So, will you be picking up any of these new licenses?

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A Ponder and an Analysis: Sword Art Online Extra Edition

SAO extra

Title: Sword Art Online: Extra Edition

Produced by: A-1 Pictures

Distributed by: AniplexUSA

Format: Stream via Crunchyroll.com

Language: Japanese with English subtitles

 

One of the biggest anime events of the last few months has to be the worldwide broadcast/simulcast of Sword Art Online: Extra Edition yesterday. The 25 episode adaptation of Reki Kawahara’s light novel series was arguably one of the biggest anime series’ of 2012, with its simulcast on Crunchyroll ensuring that it would have a loyal fanbase. The series’ main hook was hardly original though, being a scenario that has frankly, been done to death – players of a mass-multiplayer-online-role-playing-game (MMORPG for short) finding themselves trapped in the game, where dying in the game equals dying in real life. What made the series a success though, was arguably how it was executed. The story’s first story arc (known as the “Aincrad Arc”) really delved into the sociological aspects of MMORPGs and the situation the characters found themselves in, as well as the psychological effects such an event would have on a person, as well as the budding relationship between Kirito and Asuna. The second half of the series (Fairy Dance Arc), while not held in as high esteem as the first half (the less said about Suguha the better), did feature one of the few truly creepy, intimidating and despicable villains in recent times.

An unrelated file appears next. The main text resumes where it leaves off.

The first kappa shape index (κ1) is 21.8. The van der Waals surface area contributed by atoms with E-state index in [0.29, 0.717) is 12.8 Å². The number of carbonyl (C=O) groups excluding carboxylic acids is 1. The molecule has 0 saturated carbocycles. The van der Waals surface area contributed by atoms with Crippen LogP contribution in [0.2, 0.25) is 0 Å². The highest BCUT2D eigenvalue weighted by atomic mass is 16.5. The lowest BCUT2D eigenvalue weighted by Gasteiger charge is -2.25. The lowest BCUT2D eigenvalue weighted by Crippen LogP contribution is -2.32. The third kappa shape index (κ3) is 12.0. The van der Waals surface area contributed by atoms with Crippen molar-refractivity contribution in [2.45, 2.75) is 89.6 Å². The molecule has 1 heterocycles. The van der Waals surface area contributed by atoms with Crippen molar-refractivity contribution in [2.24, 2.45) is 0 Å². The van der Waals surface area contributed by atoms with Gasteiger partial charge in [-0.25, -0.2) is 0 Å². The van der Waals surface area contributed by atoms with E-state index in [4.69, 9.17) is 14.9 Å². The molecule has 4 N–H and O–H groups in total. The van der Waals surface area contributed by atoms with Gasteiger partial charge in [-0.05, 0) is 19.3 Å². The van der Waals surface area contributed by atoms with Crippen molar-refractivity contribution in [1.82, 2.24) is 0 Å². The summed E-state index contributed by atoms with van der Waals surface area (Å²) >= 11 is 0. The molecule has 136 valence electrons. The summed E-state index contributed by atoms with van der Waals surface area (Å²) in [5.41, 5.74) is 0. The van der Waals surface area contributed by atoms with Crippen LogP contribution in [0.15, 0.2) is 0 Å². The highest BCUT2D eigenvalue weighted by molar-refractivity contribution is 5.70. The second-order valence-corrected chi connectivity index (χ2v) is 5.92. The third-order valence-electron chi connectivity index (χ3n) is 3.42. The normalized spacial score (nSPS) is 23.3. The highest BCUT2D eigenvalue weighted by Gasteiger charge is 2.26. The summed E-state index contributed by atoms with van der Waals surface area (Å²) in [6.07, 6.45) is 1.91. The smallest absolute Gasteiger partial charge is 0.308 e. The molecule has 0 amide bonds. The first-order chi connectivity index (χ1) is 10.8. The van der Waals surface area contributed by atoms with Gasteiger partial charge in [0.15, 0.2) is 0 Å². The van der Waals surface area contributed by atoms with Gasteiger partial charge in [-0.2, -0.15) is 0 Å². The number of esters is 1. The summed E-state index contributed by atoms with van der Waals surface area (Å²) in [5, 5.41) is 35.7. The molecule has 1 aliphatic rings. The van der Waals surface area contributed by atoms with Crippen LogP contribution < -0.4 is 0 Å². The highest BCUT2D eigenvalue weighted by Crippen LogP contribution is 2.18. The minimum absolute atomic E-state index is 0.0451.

Seriously, Sugou was one of the most twisted villains in a long time.

Seriously, Sugou was one of the most twisted villains in a long time.

Sword Art Online: Extra Edition is a 100 minute long recap of the 25 episode series framed around two narratives – the first being main character Kirito speaking to a member of the Ministry of Internal Affairs regarding the incidents that occurred in the series and the second being the show’s female cast using the school swimming pool to teach Suguha how to swim while recalling how each of them met Kirito. Press releases before the release of this special hyped up a mission where the main characters would be going on a quest in the ALfheim Online game to show the adorable AI Yui a whale, but in actuality that was simply the last 10 minutes of the entire special (and had a really rushed and weird ending). Ultimately, I’m not exactly sure who Sword Art Online: Extra Edition was aimed for.  Usually, recaps (such as the first two Puella Magi Madoka Magica movies and Tiger & Bunny: The Beginning) are aimed at introducing new people who might have missed the original anime to the franchise while on the flip-side, specials tend to be aimed at existing fans of the property (which the promotion of this special would indicate). In respect to each of these two possible intentions, I think that Extra Edition failed at both.